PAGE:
Symbiosis is described as a close relationship between different biological species. It is a pervasive phenomenon, often of a long term nature. It has been estimated that 50% of all known species are parasites, i.e. maintain a symbiotic relation with another species from which they benefit while the partner in the relation is harmed, and that close to a 100% of all plants and animals are parasitised as individuals. Indeed, there are thought to be 10 times more bacterial cells in a human body than human cells. There is growing recognition that symbiosis has a profound impact on the origin and maintenance of the biome and of its ecosystems, on the health of living organisms, and even on sex! Symbiosis thus appears essential to understand some of the most fundamental evolutionary and functional questions related to living organisms. Nevertheless, although symbiotic relationships have been studied by biologists since the early 19th century, they remain little explored by computational biologists. Yet, investigating the enormous variety of such relationships raises formidable mathematical and computational issues. By a highly pluri-disciplinary approach that blends mathematics, algorithmics and wet-lab experiments, we propose to do an intensive, large-scale exploration of the huge variety of genomic and biochemical landscapes observed in the symbiont world, at the interface between symbionts and hosts, and of both with their environment. Our objective is to arrive at a clear view of the importance of symbiosis. This could have far-fetched theoretical and practical implications, notably on our notions of health, our relation with our environment, and our idea of what is species identity, including our idea of what is an individual .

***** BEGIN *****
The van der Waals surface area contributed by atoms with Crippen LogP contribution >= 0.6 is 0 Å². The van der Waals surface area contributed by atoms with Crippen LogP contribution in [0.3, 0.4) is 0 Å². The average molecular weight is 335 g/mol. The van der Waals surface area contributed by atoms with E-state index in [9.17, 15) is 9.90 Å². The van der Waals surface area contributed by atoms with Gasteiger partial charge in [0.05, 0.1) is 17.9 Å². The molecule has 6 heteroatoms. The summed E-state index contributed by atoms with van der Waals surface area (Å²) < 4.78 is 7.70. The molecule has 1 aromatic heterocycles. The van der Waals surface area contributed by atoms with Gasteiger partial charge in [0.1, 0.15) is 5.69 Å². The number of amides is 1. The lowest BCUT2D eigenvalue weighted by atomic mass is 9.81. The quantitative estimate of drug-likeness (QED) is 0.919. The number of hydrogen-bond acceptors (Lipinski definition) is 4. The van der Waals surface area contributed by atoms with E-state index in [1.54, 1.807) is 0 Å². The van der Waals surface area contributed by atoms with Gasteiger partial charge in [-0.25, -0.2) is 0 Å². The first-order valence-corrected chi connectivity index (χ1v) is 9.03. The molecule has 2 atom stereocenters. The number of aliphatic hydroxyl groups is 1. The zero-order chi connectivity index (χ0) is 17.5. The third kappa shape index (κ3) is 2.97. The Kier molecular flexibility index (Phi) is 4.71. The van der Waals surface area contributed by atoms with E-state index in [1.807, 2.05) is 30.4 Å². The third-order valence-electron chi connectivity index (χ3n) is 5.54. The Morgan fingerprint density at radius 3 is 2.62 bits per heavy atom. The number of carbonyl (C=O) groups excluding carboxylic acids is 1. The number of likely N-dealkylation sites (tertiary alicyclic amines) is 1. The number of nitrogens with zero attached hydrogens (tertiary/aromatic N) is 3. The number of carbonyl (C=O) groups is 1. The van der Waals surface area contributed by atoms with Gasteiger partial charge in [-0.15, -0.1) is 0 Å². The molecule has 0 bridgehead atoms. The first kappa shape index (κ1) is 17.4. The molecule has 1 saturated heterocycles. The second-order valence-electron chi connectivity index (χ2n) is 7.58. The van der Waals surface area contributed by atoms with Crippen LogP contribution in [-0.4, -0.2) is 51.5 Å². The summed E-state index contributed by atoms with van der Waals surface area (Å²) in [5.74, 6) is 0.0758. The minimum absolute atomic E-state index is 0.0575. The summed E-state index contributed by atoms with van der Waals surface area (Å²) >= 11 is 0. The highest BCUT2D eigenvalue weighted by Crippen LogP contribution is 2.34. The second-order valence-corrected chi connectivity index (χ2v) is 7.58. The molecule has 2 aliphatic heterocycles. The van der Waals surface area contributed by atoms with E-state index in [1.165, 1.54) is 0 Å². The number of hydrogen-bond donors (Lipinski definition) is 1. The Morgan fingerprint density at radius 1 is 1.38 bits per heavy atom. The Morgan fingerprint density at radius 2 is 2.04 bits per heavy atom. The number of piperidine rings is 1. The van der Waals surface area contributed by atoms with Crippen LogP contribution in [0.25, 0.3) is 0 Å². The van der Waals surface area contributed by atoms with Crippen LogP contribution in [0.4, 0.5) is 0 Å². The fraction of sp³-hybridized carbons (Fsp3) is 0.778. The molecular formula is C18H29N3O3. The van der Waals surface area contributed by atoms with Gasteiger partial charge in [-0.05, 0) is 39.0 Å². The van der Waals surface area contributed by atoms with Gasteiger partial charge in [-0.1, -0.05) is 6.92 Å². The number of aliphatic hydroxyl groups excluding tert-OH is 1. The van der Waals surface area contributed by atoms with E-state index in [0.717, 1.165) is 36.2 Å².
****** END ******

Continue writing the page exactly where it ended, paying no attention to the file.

Field of science
- /natural sciences/mathematics
- /natural sciences/biological sciences/biological behavioural sciences/ethology/biological interaction
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